'When will the next bullet hit me?' some children would ask
FUN AND LEARNING. The children at Haji Salik Elementary School learning the Go Peace Clap. All photos from TPBPM
It was a gloomy day but the kids in
One of them was 15-year old Saad. His face glowed when we approached him. You would not have known that just 6 months ago, 3 bullets had wounded him.
The last time we saw Saad was in April 2015. The stitches on his body were still fresh. He was sullen.
“Hindi na ako puwede magbuhat ng mabibigat. Hindi na ako puwede magsaka (I’m no longer allowed to do any heavy lifting. I’m not allowed to farm),” he said. But now you could look at him and see hope.
The Teach Peace Build Peace Movement (TPBPM) advocates for children like Saad who were victims of war and conflict. In the continuing fight for self-determination, many of the children in Mamasapano had to wake up in the morning with fears in their hearts. “When will the next bullet hit me?” They’d often ask themselves.
In the clash, innocent villagers were wounded; some even killed. Over two thousand families fled their homes, some walking long distances to makeshift evacuation camps with nothing but the clothes on their backs.
Peace as way of life
With the help of the Armed Forces of the
the TPBPM team went to these affected areas in Mamasapano in April to assess
their needs and to collect stories from the affected children. And because we
felt the need to come back, we did. Philippines
Our team was headed yet again to another mission in July, with some others from our
Cebu chapter. We conducted a Peace Mission to some 800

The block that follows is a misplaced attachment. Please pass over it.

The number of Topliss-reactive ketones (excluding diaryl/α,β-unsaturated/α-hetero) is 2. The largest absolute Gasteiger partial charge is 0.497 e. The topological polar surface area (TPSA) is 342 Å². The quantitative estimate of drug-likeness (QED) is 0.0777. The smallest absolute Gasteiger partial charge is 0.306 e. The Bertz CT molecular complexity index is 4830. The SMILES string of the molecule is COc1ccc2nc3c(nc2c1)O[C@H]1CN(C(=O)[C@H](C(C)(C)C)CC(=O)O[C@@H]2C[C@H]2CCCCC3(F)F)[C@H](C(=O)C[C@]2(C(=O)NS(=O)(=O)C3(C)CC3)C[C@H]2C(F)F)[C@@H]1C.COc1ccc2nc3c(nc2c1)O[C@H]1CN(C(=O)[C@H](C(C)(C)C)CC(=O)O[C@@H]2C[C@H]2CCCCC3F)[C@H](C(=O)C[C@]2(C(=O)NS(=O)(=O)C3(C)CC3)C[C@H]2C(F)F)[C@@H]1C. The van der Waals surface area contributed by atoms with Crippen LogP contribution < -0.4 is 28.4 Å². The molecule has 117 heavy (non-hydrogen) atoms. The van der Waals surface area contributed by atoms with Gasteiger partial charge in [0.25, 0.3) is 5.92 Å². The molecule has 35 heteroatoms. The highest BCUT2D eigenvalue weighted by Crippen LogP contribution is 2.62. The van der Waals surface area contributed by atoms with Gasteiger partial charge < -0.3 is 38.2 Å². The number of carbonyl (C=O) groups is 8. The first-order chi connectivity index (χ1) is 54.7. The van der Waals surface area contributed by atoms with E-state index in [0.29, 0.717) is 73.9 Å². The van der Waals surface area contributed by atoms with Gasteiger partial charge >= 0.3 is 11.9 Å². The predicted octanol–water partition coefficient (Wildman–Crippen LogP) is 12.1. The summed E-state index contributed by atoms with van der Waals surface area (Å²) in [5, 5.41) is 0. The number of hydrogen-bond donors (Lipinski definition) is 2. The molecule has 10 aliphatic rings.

children, parents, and teachers in two elementary schools in Mamasapano – Haji Salik Kalaing Elementary School
and – through fun games,
art, and music. Tatak Elementary School
The children participated in “Peace Fun Day” activities, where they reflected and learned about how “peace is a way of life.” Through “Peace Flashcards,” we taught them that simple acts, like showing respect for their elders and keeping their surroundings clean, are already acts of peace.
TPBPM Arts for Peace Director AG Saño also launched “The Sketchpad Project” by conducting a drawing workshop. Select children also received Peace Art kits with sketchpads and coloring materials. Recognizing the power of art, the activity aimed to provide a healing and transformational space for children, allowing them to express what words cannot.
The sketchpads are not just mere art tools. They will serve as their new diary where they can draw their hopes and dreams, theirs to fill with colorful canvass – with no limits, no boundaries, no restrictions. When children were asked to draw and write their stories, many of them hoped for peace so they can return to school.
In a one-day workshop, Teach Peace trained 10 volunteer soldiers from the 6th Infantry Division and 7 members of the Humanitarian and Emergency Action Response Team (ARMM-HEART) to help facilitate the activities we prepared for the children.
After the activities, the volunteer soldiers were glad that they were able to change the way some of the children and parents see them. ARMM-HEART volunteers, who were already working with the communities beforehand, were happy to see progress in uplifting the spirit of the parents and their children.
We also painted “Peace Murals” on the walls of the two schools, using words in the Maguindanaoan language. Children, their parents, teachers, and other members of their communities helped paint the murals to show that peace is inclusive and that it knows no age, gender, or race.